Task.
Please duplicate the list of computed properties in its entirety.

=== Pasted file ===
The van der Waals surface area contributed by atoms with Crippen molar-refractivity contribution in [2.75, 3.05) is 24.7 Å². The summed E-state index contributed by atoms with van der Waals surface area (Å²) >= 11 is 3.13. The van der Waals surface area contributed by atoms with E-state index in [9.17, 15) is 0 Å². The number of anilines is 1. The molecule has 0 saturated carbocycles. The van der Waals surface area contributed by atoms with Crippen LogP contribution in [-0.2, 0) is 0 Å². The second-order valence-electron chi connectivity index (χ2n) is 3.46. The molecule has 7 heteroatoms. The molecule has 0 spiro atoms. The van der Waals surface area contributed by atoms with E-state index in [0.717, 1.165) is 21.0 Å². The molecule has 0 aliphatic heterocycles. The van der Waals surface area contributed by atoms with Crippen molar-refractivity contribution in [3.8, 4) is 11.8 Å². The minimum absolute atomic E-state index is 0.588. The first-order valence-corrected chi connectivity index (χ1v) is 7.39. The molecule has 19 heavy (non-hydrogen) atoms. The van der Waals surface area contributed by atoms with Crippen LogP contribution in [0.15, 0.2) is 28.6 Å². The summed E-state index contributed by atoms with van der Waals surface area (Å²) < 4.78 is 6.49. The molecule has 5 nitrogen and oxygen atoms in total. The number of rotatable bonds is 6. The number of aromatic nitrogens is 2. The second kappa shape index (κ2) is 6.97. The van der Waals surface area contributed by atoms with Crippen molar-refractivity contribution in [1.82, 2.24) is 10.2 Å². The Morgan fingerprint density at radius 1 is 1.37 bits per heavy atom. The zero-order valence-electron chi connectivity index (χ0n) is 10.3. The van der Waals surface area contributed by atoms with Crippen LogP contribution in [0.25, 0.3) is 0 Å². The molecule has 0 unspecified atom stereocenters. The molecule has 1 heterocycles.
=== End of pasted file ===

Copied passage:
The van der Waals surface area contributed by atoms with Crippen molar-refractivity contribution in [2.75, 3.05) is 24.7 Å². The summed E-state index contributed by atoms with van der Waals surface area (Å²) >= 11 is 3.13. The van der Waals surface area contributed by atoms with E-state index in [9.17, 15) is 0 Å². The number of anilines is 1. The molecule has 0 saturated carbocycles. The van der Waals surface area contributed by atoms with Crippen LogP contribution in [-0.2, 0) is 0 Å². The second-order valence-electron chi connectivity index (χ2n) is 3.46. The molecule has 7 heteroatoms. The molecule has 0 spiro atoms. The van der Waals surface area contributed by atoms with E-state index in [0.717, 1.165) is 21.0 Å². The molecule has 0 aliphatic heterocycles. The van der Waals surface area contributed by atoms with Crippen molar-refractivity contribution in [3.8, 4) is 11.8 Å². The minimum absolute atomic E-state index is 0.588. The first-order valence-corrected chi connectivity index (χ1v) is 7.39. The molecule has 19 heavy (non-hydrogen) atoms. The van der Waals surface area contributed by atoms with Crippen LogP contribution in [0.15, 0.2) is 28.6 Å². The summed E-state index contributed by atoms with van der Waals surface area (Å²) < 4.78 is 6.49. The molecule has 5 nitrogen and oxygen atoms in total. The number of rotatable bonds is 6. The number of aromatic nitrogens is 2. The second kappa shape index (κ2) is 6.97. The van der Waals surface area contributed by atoms with Crippen molar-refractivity contribution in [1.82, 2.24) is 10.2 Å². The Morgan fingerprint density at radius 1 is 1.37 bits per heavy atom. The zero-order valence-electron chi connectivity index (χ0n) is 10.3. The van der Waals surface area contributed by atoms with Crippen LogP contribution in [0.25, 0.3) is 0 Å². The molecule has 0 unspecified atom stereocenters. The molecule has 1 heterocycles.